Gabriela Mistral (1889-1957)
Only parts of Gabriela Mistral's personal correspondence have been published, and there is still much left untouched. Many of the Gabriela Mistral letters in the Latin American Collection at the University of Notre Dame are unpublished.
In 1922, long before receiving the Nobel Prize for Literature, an invitation from the Mexican government to collaborate with their educational reform movement drew a young Chilean schoolteacher away from her native country for the first time. Gabriela Mistral would return only occasionally to her beloved Chile, embarking on a life of international travel and diplomacy.
Over the years, however, Mistral remained in close contact with friends and acquaintances who were always geographically distant, filling the space with vast and varied correspondence. Her letters illustrate the different facets of Mistral's persona and the extraordinary quality and variety of her prose writing. Mistral's personal correspondence also demonstrates the poet's rich lexicon and fluid syntax, giving the text an unique oral element similar to her poetry.
The first set of letters dating from 1914-1923 constitutes part of Mistral's correspondence with Manuel Magallanes Moure (1878-1924), an important Chilean literary figure, poet, short story writer and journalist. In 1914, Magallanes Moure participated on the panel of judges that awarded Gabriela Mistral the highest distinction in "Juegos Florales," the public event that initiated her literary career and for which she traded in her birth name, Lucila Godoy, taking the literary personage of Gabriela Mistral.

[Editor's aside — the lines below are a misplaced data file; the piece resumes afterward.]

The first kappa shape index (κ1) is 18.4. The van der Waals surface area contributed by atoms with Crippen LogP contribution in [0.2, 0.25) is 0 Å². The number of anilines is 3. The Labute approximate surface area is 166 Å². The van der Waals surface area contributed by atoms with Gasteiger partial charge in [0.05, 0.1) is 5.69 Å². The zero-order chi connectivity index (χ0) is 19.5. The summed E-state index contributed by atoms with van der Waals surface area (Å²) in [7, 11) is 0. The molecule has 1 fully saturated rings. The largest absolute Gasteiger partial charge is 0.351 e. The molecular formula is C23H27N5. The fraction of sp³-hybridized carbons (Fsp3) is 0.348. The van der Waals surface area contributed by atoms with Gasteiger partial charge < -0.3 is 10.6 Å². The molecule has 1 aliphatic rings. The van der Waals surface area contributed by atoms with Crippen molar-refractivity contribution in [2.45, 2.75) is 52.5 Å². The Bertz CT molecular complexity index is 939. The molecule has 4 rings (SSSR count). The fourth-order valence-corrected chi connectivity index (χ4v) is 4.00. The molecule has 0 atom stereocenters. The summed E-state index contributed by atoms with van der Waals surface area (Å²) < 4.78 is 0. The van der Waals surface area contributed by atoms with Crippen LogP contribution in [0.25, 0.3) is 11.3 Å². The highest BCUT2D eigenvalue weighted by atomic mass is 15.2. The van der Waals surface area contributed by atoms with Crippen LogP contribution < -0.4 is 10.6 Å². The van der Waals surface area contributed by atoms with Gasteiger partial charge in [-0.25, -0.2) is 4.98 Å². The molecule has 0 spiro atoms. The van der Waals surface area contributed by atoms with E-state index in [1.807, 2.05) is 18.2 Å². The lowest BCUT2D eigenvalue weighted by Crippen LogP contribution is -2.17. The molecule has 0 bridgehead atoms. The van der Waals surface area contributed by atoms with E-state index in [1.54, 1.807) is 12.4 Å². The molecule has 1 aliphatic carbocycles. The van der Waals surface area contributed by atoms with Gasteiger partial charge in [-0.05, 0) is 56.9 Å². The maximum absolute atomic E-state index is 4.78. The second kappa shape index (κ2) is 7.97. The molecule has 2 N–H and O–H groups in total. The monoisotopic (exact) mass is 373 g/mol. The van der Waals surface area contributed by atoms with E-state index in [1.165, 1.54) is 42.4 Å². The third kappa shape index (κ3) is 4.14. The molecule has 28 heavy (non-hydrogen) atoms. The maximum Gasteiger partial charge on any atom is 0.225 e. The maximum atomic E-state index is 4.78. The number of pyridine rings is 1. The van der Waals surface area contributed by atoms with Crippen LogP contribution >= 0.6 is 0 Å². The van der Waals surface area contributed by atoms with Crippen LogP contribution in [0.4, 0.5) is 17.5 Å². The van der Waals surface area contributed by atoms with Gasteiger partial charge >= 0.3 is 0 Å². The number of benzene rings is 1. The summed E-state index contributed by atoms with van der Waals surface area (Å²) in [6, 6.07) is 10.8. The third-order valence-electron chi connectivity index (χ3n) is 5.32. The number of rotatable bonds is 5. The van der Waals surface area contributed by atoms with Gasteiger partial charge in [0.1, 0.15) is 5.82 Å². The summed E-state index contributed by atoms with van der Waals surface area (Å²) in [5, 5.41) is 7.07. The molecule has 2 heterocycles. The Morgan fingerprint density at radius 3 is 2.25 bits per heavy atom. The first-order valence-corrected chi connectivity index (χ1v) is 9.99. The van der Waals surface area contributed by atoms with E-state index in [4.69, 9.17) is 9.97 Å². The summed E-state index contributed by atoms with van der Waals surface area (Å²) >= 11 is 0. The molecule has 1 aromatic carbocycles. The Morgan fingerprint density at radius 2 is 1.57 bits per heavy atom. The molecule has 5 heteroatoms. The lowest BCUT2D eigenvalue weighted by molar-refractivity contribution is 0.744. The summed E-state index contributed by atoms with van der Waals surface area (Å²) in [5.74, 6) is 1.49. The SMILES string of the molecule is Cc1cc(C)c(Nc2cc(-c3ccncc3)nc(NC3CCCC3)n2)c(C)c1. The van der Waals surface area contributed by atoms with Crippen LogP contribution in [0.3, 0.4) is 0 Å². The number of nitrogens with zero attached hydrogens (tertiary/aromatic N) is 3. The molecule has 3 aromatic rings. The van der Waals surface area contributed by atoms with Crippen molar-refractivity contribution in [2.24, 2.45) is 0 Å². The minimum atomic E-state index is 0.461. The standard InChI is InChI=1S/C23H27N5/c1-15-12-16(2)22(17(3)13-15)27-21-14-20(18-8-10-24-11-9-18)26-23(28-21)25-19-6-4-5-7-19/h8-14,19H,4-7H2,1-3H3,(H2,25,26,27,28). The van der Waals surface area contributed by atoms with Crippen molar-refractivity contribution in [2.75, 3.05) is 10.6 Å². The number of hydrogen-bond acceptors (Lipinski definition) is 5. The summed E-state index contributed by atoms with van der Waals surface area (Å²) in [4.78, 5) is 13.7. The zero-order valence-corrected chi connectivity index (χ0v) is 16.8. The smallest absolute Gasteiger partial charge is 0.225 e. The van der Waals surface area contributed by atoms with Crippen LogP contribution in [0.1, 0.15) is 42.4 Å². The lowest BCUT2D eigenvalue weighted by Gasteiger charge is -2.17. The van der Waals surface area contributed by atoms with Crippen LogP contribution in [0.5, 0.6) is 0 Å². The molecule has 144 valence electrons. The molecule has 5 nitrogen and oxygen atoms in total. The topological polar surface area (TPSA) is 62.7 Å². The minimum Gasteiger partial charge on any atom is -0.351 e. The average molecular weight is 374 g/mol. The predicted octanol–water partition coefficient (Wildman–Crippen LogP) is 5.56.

The ten letters directed to Magallanes Moure are all signed Lucila Godoy or simply "L" despite the author's public use of the name Gabriela Mistral, a detail that personalizes the correspondence. Four of the letters are handwritten while the remaining six are typed. In these letters, Mistral expresses herself in a very direct and sincere manner which makes the experience of reading these epistles similar to reading through the author's diary. These letters have been edited by María Ester Martínez Sanz and Luis Vargas Saavedra in a volume entitled Manuel, en los labios por mucho tiempo published in 2005 by Ediciones Universidad Católica de Chile.
Eduardo Barrios (1884-1963), an important Chilean writer and administrator, was a close friend and advisor to Mistral who often referred to him as hermano or brother. As a tribute to their friendship, Mistral dedicated her first book of poetry, Desolación, to Barrios. In 1953, after a long and successful literary career, Barrios was appointed Director of the National Library and Minister of Education of Chile.
The collection is comprised of 83 letters, both handwritten and typed, of varying length and content and spanning a period of over thirty years. Many of the letters were sent to Barrios during Mistral's extended stays in Mexico, the United States and Europe, documenting her life of travel and diplomacy. Much of the correspondence included in this collection is unpublished, although parts of it have appeared previously in Saavedra's Epistolario de Gabriela Mistral y Eduardo Barrios. In these instances, the sections published in Saavedra's work are only excerpts of the letters included in their entirety here.
Among the letters we also find postcards sent from Spain, Italy and the United States, a sampling of the many different foreign countries that Mistral made her home while a diplomatic administrator for the Chilean government. The correspondence is informal and personal, providing a unique perspective on Gabriela Mistral as she shares her thoughts, feelings and plans with her hermano Barrios over the course of thirty years.
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